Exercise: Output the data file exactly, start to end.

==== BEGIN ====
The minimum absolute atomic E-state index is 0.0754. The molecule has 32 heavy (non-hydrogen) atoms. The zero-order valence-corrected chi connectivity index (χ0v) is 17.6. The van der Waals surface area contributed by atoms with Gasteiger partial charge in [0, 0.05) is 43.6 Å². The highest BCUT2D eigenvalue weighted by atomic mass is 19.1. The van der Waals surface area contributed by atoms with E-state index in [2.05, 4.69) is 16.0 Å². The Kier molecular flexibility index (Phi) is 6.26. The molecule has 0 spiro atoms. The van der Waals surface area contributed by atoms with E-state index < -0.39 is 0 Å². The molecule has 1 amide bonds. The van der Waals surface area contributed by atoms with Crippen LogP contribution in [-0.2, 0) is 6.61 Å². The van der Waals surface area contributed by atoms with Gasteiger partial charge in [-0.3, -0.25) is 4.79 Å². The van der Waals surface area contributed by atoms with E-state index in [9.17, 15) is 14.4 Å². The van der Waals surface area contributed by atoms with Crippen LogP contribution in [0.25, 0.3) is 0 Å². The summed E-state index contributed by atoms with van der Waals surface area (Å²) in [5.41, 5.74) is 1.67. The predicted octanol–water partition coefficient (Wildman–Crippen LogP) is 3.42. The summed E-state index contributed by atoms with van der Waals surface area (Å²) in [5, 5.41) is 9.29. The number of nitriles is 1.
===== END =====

The minimum absolute atomic E-state index is 0.0754. The molecule has 32 heavy (non-hydrogen) atoms. The zero-order valence-corrected chi connectivity index (χ0v) is 17.6. The van der Waals surface area contributed by atoms with Gasteiger partial charge in [0, 0.05) is 43.6 Å². The highest BCUT2D eigenvalue weighted by atomic mass is 19.1. The van der Waals surface area contributed by atoms with E-state index in [2.05, 4.69) is 16.0 Å². The Kier molecular flexibility index (Phi) is 6.26. The molecule has 0 spiro atoms. The van der Waals surface area contributed by atoms with E-state index < -0.39 is 0 Å². The molecule has 1 amide bonds. The van der Waals surface area contributed by atoms with Crippen LogP contribution in [-0.2, 0) is 6.61 Å². The van der Waals surface area contributed by atoms with Gasteiger partial charge in [-0.3, -0.25) is 4.79 Å². The van der Waals surface area contributed by atoms with E-state index in [9.17, 15) is 14.4 Å². The van der Waals surface area contributed by atoms with Crippen LogP contribution in [0.25, 0.3) is 0 Å². The summed E-state index contributed by atoms with van der Waals surface area (Å²) in [5.41, 5.74) is 1.67. The predicted octanol–water partition coefficient (Wildman–Crippen LogP) is 3.42. The summed E-state index contributed by atoms with van der Waals surface area (Å²) in [5, 5.41) is 9.29. The number of nitriles is 1.